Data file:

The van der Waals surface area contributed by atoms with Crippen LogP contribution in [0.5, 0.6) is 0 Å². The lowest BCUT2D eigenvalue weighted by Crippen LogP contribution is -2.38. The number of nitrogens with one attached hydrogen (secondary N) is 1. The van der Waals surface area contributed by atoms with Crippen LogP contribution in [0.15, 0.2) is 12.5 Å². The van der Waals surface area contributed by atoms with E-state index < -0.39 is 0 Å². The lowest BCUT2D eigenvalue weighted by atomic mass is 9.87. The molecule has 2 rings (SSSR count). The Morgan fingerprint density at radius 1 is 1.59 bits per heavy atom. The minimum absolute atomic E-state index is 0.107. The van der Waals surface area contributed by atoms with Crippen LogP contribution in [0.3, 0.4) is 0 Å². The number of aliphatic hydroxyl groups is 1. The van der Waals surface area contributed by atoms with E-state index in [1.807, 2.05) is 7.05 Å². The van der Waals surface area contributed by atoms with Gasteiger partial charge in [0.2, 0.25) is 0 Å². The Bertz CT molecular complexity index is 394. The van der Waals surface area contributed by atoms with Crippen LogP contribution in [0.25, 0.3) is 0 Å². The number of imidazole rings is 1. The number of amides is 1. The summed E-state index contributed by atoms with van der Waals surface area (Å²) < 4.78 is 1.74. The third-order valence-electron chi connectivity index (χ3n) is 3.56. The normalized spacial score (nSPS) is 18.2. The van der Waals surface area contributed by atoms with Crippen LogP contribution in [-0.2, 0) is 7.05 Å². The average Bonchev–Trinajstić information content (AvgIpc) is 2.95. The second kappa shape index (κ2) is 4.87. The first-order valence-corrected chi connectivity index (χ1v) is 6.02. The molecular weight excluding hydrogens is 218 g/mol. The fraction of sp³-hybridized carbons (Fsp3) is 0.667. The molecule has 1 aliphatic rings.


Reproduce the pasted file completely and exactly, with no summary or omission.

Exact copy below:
The van der Waals surface area contributed by atoms with Crippen LogP contribution in [0.5, 0.6) is 0 Å². The lowest BCUT2D eigenvalue weighted by Crippen LogP contribution is -2.38. The number of nitrogens with one attached hydrogen (secondary N) is 1. The van der Waals surface area contributed by atoms with Crippen LogP contribution in [0.15, 0.2) is 12.5 Å². The van der Waals surface area contributed by atoms with E-state index < -0.39 is 0 Å². The lowest BCUT2D eigenvalue weighted by atomic mass is 9.87. The molecule has 2 rings (SSSR count). The Morgan fingerprint density at radius 1 is 1.59 bits per heavy atom. The minimum absolute atomic E-state index is 0.107. The van der Waals surface area contributed by atoms with Crippen LogP contribution in [0.3, 0.4) is 0 Å². The number of aliphatic hydroxyl groups is 1. The van der Waals surface area contributed by atoms with E-state index in [1.807, 2.05) is 7.05 Å². The van der Waals surface area contributed by atoms with Gasteiger partial charge in [0.2, 0.25) is 0 Å². The Bertz CT molecular complexity index is 394. The van der Waals surface area contributed by atoms with Crippen LogP contribution in [0.25, 0.3) is 0 Å². The number of imidazole rings is 1. The number of amides is 1. The summed E-state index contributed by atoms with van der Waals surface area (Å²) < 4.78 is 1.74. The third-order valence-electron chi connectivity index (χ3n) is 3.56. The normalized spacial score (nSPS) is 18.2. The van der Waals surface area contributed by atoms with Crippen LogP contribution in [-0.2, 0) is 7.05 Å². The average Bonchev–Trinajstić information content (AvgIpc) is 2.95. The second kappa shape index (κ2) is 4.87. The first-order valence-corrected chi connectivity index (χ1v) is 6.02. The molecular weight excluding hydrogens is 218 g/mol. The fraction of sp³-hybridized carbons (Fsp3) is 0.667. The molecule has 1 aliphatic rings.